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books Strangely Lenin

This may be the funniest book about Lenin ever published, a generalization difficult to prove because there have been thousands of books about Lenin in hundreds of languages.

Vladimir Ilyich Lenin addressing servicemen at Red Square, Moscow, May 25, 1919.,Vladimir Ilyich Lenin addressing servicemen at Red Square, Moscow, May 25, 1919.

It is fair to say, however, that humor is not their leading spirit…at least until now!

I am not quite sure that it is here, either. The purposes of the book, if not lacking in humor, are entirely serious: the recall of a real revolutionary Lenin from under the layers of defamation and distortion. But the 101 (!) authors radiate good will,  hope and ironic cheer in what has been widely and for good reasons considered a hopeless time.

Lenin: The Heritage We (Don’t) Renounce, 1870-1824
edited by Hjalmar Jorge Joffree-Eichorn & Patrick Anderson
Daraja Press with KickAss Books (Canada);. 344pages
Paperback:  $. $37.00.  (Illustrated)
ISBN : 9781998309047


Daraja Press


Even the title is ironic and funny. Lenin’s 1897 polemic, “The Heritage That We Renounce,” blasted the Narodniks for holding to theories outdated by the modern development of capitalism in Czarist Russia. In a three page introduction, the co-editors do not exactly explain the book’s title. Instead, they invent some words, like “communisting,” and make assorted, somewhat indefinite jokes. What kind of Leninism is this?!?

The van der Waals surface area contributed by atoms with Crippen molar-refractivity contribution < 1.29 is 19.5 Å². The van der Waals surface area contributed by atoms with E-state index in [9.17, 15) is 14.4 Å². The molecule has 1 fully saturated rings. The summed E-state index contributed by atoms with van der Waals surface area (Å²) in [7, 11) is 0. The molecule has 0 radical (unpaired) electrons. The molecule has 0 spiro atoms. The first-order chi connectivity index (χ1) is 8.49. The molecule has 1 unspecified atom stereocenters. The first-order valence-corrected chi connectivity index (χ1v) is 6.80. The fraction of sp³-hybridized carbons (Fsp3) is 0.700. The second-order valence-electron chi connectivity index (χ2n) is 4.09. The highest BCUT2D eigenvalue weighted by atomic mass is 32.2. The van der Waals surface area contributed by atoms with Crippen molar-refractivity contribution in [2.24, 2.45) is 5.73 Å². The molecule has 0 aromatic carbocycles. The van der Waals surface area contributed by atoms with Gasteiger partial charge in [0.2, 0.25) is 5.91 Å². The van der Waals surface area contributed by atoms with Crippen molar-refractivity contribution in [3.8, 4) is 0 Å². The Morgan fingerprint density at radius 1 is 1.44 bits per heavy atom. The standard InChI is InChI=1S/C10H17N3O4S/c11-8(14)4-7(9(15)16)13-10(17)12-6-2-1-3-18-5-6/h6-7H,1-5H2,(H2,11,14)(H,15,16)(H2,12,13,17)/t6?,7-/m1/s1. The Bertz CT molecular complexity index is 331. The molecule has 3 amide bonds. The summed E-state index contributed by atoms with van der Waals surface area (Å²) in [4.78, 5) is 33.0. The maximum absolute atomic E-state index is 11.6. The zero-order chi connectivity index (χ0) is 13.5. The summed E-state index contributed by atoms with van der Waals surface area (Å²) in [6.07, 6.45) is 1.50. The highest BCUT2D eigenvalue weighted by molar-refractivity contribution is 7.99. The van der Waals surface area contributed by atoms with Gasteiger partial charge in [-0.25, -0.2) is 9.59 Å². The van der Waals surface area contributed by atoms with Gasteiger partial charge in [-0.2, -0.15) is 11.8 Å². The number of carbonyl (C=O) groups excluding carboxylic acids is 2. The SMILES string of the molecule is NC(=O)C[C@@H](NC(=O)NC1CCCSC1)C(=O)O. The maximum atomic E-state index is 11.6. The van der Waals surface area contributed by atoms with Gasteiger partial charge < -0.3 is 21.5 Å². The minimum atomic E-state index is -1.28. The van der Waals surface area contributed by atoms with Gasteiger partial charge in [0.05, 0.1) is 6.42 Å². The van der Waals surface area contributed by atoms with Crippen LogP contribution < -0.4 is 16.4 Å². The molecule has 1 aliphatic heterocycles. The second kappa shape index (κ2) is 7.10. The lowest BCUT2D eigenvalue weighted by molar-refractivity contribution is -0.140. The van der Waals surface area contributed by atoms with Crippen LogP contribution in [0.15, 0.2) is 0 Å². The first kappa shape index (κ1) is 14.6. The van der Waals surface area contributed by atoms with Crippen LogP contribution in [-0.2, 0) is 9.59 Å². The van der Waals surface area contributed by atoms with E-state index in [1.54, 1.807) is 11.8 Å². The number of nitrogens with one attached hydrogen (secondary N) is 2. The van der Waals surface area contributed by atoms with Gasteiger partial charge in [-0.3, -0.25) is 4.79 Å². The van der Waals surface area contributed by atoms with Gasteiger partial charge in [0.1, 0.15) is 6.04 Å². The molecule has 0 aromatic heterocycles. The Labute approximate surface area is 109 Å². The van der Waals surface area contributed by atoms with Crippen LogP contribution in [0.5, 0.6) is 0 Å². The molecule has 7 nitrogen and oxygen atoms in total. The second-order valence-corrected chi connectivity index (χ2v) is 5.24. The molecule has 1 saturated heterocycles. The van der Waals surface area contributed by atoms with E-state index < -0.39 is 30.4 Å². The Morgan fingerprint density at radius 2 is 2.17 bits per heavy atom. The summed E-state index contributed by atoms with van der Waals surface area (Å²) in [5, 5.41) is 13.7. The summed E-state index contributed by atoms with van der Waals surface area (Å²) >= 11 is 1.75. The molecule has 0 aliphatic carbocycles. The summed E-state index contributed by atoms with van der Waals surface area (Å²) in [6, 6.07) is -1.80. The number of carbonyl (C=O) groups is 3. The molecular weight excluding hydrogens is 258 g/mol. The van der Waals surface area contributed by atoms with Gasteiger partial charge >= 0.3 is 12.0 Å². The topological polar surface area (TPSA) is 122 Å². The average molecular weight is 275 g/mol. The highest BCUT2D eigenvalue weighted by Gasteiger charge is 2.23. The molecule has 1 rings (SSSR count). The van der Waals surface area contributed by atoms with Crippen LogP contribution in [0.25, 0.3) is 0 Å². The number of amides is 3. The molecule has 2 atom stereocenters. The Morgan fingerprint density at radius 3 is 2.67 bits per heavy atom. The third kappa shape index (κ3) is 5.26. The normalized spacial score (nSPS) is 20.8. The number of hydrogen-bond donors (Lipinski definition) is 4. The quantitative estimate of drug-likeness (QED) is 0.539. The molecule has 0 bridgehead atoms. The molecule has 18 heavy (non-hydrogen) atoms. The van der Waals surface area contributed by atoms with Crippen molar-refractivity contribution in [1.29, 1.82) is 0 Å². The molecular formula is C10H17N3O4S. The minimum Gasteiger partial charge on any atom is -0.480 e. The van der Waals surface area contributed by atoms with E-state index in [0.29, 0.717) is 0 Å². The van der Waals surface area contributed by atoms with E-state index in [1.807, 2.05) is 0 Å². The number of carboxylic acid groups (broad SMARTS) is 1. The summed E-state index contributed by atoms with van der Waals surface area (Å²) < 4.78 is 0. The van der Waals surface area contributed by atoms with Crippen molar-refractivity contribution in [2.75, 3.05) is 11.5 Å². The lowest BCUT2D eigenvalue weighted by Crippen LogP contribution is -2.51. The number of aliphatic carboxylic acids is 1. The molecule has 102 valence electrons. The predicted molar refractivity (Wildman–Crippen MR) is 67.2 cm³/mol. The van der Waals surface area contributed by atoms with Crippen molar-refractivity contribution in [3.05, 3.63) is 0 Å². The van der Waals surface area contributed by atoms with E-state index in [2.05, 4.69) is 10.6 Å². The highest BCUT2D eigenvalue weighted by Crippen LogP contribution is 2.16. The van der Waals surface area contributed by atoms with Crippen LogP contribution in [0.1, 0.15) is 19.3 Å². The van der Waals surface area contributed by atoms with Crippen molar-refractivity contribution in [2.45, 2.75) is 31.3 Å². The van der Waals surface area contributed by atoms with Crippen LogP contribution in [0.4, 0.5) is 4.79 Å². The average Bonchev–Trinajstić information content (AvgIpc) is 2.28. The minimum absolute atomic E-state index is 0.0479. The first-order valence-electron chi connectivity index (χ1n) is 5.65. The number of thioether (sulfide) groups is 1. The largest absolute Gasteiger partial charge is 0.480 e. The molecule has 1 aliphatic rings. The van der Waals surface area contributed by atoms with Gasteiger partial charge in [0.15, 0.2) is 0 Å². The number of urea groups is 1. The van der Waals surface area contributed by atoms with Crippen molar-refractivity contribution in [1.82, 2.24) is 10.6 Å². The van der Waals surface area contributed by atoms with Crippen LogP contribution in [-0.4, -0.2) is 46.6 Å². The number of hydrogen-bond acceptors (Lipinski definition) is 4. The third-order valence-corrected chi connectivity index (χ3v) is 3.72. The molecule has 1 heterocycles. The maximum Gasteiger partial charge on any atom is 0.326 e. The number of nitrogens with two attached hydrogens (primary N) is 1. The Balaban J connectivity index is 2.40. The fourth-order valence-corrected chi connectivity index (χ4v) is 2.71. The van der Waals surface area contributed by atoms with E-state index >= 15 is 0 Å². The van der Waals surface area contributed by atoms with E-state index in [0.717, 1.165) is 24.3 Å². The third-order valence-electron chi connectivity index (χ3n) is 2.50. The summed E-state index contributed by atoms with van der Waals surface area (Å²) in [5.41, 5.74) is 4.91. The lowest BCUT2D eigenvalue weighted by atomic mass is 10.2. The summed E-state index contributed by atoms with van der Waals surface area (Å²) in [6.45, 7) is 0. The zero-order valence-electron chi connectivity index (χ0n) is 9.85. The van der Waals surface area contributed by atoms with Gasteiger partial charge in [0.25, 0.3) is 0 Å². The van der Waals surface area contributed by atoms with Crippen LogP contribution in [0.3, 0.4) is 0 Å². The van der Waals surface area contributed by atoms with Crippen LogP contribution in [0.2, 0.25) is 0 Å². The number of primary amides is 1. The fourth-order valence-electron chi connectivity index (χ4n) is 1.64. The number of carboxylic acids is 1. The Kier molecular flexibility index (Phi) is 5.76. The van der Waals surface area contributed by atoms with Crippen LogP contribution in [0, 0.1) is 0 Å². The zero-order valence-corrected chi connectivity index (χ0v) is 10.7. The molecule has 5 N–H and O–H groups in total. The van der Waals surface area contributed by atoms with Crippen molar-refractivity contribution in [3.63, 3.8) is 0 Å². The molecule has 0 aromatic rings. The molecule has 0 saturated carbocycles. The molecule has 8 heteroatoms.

It is, first of all, eclectic, as eclectic as Lenin devotees can be, and as only eclectic Marxists have ever seemed to appreciate. It is eclectic by way of gender, age, nationality and mentality (although one cannot be sure about this last one). Consider the consequences of any volume with so many contributors. The best known one is doubtless Slavov Zizek, whose brief contribution—all are brief, of necessity—is, for him, both cogent and understandable, lacking any of the usual suggestions of his own erudition.